Think Twice Review Date: October 15, 2008
Reviewers: Edward G. Fierros, Villanova University
Mindy Kornhaber, Penn State University
In their review of this report, Fierros and Kornhaber question the international rankings but save their harshest criticism for the report’s leap to unsupported policy recommendations. They write, “The Education Olympics report, driven by predetermined positions and lacking any rigorous demonstration of argument, theory, evidence or methods provides no bases for generating constructive policy for improving our nation’s educational performance.”
Press Release Link name=Review Link

 

Report Reviewed: The Misplaced Math Student: Lost in Eighth-Grade Algebra
Think Tank: Brookings Institution
This report argues that as a misguided national push a subgroup of students enrolled in eighth grade algebra lack the basic mathematical skills they need to succeed. It further argues that this unpreparedness harms those students as well as the highly proficient students in the class.
 
Think Twice Review Date: October 14, 2008
Reviewers: Carol Corbett Burris
Burris’s review of the Brookings report finds that its analysis provides little or no support for its conclusions. The declining NAEP scores that provide the impetus for the report may have several explanations. She criticizes the report’s final conclusion – that universal 8th grade algebra is ill-advised – as “not substantiated by the data presented.”
Press Release Link name=Review Link

 

Report Reviewed: Markets vs. Monopolies in Education: A Global Review of the Evidence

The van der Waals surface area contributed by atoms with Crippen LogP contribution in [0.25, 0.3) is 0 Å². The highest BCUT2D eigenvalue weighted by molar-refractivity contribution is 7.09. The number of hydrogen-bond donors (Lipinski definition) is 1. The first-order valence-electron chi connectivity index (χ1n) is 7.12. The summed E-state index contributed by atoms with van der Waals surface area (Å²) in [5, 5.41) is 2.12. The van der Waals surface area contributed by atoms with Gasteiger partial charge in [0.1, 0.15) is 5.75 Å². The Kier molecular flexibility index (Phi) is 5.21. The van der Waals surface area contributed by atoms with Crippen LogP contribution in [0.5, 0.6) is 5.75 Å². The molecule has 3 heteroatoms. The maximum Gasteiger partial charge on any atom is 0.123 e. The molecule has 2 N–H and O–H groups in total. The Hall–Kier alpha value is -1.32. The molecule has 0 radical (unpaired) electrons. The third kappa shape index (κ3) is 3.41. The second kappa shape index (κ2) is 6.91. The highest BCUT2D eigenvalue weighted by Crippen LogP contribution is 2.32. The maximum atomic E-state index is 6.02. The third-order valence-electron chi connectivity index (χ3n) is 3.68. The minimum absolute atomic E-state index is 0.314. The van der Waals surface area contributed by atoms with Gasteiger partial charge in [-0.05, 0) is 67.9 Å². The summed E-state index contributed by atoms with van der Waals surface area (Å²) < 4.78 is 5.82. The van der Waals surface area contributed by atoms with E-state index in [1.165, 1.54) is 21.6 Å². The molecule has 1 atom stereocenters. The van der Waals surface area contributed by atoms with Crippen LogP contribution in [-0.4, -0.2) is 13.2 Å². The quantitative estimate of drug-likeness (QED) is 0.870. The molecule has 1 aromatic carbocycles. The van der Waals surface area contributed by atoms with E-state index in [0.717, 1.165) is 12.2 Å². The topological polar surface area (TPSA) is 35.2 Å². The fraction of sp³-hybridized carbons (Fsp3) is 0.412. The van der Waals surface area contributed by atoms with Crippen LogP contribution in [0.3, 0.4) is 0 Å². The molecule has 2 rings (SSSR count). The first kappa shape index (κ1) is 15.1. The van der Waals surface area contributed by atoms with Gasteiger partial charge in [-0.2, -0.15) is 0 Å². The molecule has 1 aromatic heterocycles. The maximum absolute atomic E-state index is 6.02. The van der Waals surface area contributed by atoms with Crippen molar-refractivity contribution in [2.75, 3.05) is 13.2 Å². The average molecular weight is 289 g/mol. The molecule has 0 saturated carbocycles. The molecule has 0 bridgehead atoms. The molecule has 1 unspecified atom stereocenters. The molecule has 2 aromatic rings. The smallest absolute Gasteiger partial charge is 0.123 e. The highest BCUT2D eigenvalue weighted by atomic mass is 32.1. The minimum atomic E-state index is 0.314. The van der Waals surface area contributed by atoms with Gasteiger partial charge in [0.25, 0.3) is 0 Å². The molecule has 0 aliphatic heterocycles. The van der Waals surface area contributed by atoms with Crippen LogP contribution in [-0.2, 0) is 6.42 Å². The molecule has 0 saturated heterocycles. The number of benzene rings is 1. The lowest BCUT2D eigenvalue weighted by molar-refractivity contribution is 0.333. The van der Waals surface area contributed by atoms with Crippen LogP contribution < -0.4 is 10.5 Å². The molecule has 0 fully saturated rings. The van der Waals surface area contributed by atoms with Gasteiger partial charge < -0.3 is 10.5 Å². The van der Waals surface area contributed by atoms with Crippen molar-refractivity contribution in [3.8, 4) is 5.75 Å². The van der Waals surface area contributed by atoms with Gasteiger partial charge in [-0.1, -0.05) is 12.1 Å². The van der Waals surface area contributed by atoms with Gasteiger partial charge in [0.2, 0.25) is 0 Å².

Think Tank: Cato Institute
This report makes the claim that private schools around the world perform better than public schools and that the U.S. should embrace a free and competitive education marketplace.
 
Think Twice Review Date: September 30, 2008
Reviewers: Clive Belfield, Queens College/City University of New York
Belfield finds the report’s analysis to be faulty and the resulting policy conclusions to be unwarranted. He concludes that the report is of little value to U.S. policymakers.
Press Release Link name=Review Link

 

Report Reviewed: Promising Start: An Empirical Analysis of How EdChoice Vouchers Affect Ohio Public Schools
Think Tank: Friedman Foundation for Educational Choice
This report makes the claim that Ohio's EdChoice voucher program has increased the effectiveness of public schools. The report indicates that substantial academic gains at public schools have been made because these schools have been exposed to the possibility of losing students to vouchers.
 
Think Twice Review Date: September 8, 2008
Reviewers: Christopher Lubienski, University of Illinois
Lubienski finds that the report suffers from multiple flaws which undermine the research. Among other things, he indicates that the report makes assumptions not supported by research and "cherry-picks" results to support its claims. Lubienski concludes his review by saying that the Friedman report is better read as a "statement of belief regarding vouchers than an empirical analysis."